5 Ways To Be More Consistent To Help You Achieve Any Goal

Last week I went over why you should not be striving for perfection when trying to achieve a goal.  This only leads to frustration and obsession.  Rather, it is better to set up a plan that is sustainable and that will allow you to be consistent.

So how can you build consistency into your life and maintain it?

Here are some ideas:

Start small.  I am a huge fan of Leo Babauta’s work, and this is one of his major philosophies regarding behavior change and habit setting.

leo

By starting small you are more likely to succeed, and therefore, feel more successful about your progress along the way.  It is very common for people to start out attacking a goal with a lot of enthusiasm.  Therefore, they change a zillion things about their routine to help them reach this goal.  At first, it is not a big deal, but soon it becomes overwhelming.  You fail to meet a few of your habits, and you become upset and drop the goal altogether.

Instead, you should start out small with only 1-2 process goals.  Process goals are different from outcome goals in that your process goals are habits that will help you achieve your outcome goal(s).  For example, if your goal is to wear a size 10 jean (your outcome goal) then a process goal might be to strength train 3x/week, eat out only on the weekends, protein with every meal, etc.

Pick only 1-2 of these process goals that will be easy for you to adopt and stay consistent with.  After a month or two, move onto others.  This will allow you to build confidence in yourself and make it much more likely for you to stay on track even if you fail to meet a habit in a few months down the road.

Do not let one mishap throw you off your path.  As I said in my previous article, obstacles are going to come up – tough times are going to happen.  You have to accept these and move on.  Perfection is not the goal, consistency is the goal.

In the grand scheme of things, missing one workout or having dessert at one meal is not going to make much of a difference at all if you are consistent the rest of the time.  The problem occurs when you fall off the wagon for the rest of the week after you “cheat” or fail to follow your habit.  Just move on.

Be realistic.  I am afraid that many people have unrealistic expectations and goals of what they can achieve.  This is especially true with regards to body composition.  You have to understand that when you see pictures of shredded women and men this is not how they look all the time.  Most of the time, they have spent a few months prepping for the shoots.  Also, many of these people will tell you that they are not healthy and do not feel good.

I want you to picture your ideal body.  Now ask yourself if you achieve this, will it really make you happier if you do not feel good?  An aesthetic goal is great, but if it is wreaking havoc on your body then you need to try something different.  A particular look is not worth feeling like shit.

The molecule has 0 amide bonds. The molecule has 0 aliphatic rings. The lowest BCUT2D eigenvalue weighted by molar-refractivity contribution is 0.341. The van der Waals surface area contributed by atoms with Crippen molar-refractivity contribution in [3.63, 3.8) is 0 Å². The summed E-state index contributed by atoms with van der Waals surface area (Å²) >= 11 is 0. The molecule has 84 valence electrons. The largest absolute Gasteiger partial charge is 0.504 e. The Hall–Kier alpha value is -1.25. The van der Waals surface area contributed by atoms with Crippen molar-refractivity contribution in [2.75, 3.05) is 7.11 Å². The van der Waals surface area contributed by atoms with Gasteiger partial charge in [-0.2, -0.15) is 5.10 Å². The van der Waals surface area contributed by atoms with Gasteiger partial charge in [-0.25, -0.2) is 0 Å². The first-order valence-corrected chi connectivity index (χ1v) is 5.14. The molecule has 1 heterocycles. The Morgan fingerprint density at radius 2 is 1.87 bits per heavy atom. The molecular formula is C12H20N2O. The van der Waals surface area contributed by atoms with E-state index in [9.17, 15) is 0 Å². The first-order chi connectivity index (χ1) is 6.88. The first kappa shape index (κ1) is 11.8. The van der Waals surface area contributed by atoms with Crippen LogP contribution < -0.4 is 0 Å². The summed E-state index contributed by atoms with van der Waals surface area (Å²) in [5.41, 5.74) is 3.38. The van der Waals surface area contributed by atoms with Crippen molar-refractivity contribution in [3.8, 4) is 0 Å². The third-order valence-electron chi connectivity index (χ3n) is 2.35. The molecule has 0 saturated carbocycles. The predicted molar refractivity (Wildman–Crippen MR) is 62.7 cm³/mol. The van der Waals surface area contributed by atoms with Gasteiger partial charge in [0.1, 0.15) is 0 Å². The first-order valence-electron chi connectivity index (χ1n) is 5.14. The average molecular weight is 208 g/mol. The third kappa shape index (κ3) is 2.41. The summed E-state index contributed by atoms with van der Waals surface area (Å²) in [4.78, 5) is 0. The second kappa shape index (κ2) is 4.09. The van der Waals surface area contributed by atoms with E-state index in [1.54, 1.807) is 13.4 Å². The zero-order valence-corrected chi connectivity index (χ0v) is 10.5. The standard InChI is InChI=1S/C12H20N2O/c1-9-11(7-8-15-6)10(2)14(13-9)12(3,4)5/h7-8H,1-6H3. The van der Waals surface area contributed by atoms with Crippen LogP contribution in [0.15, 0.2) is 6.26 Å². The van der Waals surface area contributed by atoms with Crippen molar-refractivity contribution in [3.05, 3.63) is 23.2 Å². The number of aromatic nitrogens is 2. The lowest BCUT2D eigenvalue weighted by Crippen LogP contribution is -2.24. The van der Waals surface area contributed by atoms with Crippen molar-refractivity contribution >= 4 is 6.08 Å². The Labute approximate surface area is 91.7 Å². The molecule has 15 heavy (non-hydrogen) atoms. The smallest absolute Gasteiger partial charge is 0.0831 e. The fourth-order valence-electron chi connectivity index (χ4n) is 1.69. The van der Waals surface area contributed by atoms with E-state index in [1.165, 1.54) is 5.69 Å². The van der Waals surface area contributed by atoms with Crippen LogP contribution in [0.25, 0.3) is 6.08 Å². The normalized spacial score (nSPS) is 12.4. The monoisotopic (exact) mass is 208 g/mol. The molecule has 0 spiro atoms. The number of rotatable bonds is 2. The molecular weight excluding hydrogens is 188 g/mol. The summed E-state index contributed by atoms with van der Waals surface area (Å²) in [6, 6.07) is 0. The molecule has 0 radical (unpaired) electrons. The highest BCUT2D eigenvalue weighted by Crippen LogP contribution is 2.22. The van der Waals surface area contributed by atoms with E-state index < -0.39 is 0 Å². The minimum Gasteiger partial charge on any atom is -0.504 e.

Find something you enjoy and that is sustainable.  Some “experts” will say you must sprint 2x/week to burn the most fat, or intermittent fast to get ripped, or eat low carb to keep insulin low.  These plans may work really well, but only if you can stick with them.  If you do not feel good intermittent fasting or eating low carb and do not enjoy sprinting, then these are not good plans for you.

You have to understand that there are many ways to skin a cat.  You have to find what works for your body and mind.  Find something you enjoy that keeps you active.  Find an eating style that is sustainable and that works for you.  High carb, low carb, 3 meals a day, 6 meals a day.  It matters very little unless you are a hardcore aesthetically-oriented athlete (and even then these details are not set in stone).

For a while I bought into the low carb dogma, and while I do believe it is very effective for many people, it does not work well for me at this time.  I strength train pretty hard and am on my feet most of the day.  I have also battled hypothyroid issues and have found a moderate to high carb intake beneficial for my energy and performance.

So you always need to ask yourself:  What allows me to feel and perform at my best?  This is the most important question you can ask when trying out a “style” of training or eating.

Set the stage.  This simply means to set up your surroundings so that it is easy for you to engage in the habit you are attempting to adopt.  This is also something I picked up from Leo Babauta, and it is a simple way to improve your consistency.

For example, if your goal is to start going to the gym every morning then you might set your gym clothes out the night before.  Or, if you are trying to lose fat you might share your food log with a friend to increase the likelihood you will eat better.  Or, buy a bunch of vegetables, and chop them up to have in the fridge for the week.  You are more likely to eat them because you know they will go bad otherwise.

There are many ways to “set the stage”.  These actions do not force you to engage in your habit, but they will make it much more likely for you to do so.

So there you go.  Some strategies to help you build consistency into your life.  Do not worry about being perfect – no one is.  Focus on what you can control and strive to make your body feel better – whether that is eating less to lose fat, eating more to improve performance and improve mood, etc.  You have to find what works for YOU!  Do not let anyone tell you what works for your own body.

Lastly, I just switched newsletter servers so if you haven’t already make sure to sign up for my new newsletter at the top right of the screen – you will receive my webinar, “Your Guide To A Healthier And Happier You,” for FREE.  Have a great week!

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